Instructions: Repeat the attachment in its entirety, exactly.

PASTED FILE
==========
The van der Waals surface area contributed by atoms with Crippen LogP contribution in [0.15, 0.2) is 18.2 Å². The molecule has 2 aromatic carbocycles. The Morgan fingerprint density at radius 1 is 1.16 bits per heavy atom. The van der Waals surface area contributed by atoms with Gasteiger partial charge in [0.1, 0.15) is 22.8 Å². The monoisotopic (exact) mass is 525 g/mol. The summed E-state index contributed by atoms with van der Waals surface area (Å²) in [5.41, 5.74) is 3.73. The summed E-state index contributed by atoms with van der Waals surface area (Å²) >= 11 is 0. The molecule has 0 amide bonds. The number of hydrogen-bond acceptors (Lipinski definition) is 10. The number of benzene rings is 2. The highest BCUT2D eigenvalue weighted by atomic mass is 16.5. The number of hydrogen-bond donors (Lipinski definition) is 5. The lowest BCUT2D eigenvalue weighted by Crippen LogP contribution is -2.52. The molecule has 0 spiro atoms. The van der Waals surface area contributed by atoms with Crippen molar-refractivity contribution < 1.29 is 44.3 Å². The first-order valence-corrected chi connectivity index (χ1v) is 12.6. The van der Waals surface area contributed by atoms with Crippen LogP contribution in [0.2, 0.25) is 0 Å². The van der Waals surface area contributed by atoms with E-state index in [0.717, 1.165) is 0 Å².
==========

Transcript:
The van der Waals surface area contributed by atoms with Crippen LogP contribution in [0.15, 0.2) is 18.2 Å². The molecule has 2 aromatic carbocycles. The Morgan fingerprint density at radius 1 is 1.16 bits per heavy atom. The van der Waals surface area contributed by atoms with Gasteiger partial charge in [0.1, 0.15) is 22.8 Å². The monoisotopic (exact) mass is 525 g/mol. The summed E-state index contributed by atoms with van der Waals surface area (Å²) in [5.41, 5.74) is 3.73. The summed E-state index contributed by atoms with van der Waals surface area (Å²) >= 11 is 0. The molecule has 0 amide bonds. The number of hydrogen-bond acceptors (Lipinski definition) is 10. The number of benzene rings is 2. The highest BCUT2D eigenvalue weighted by atomic mass is 16.5. The number of hydrogen-bond donors (Lipinski definition) is 5. The lowest BCUT2D eigenvalue weighted by Crippen LogP contribution is -2.52. The molecule has 0 spiro atoms. The van der Waals surface area contributed by atoms with Crippen molar-refractivity contribution < 1.29 is 44.3 Å². The first-order valence-corrected chi connectivity index (χ1v) is 12.6. The van der Waals surface area contributed by atoms with Crippen LogP contribution in [0.2, 0.25) is 0 Å². The van der Waals surface area contributed by atoms with E-state index in [0.717, 1.165) is 0 Å².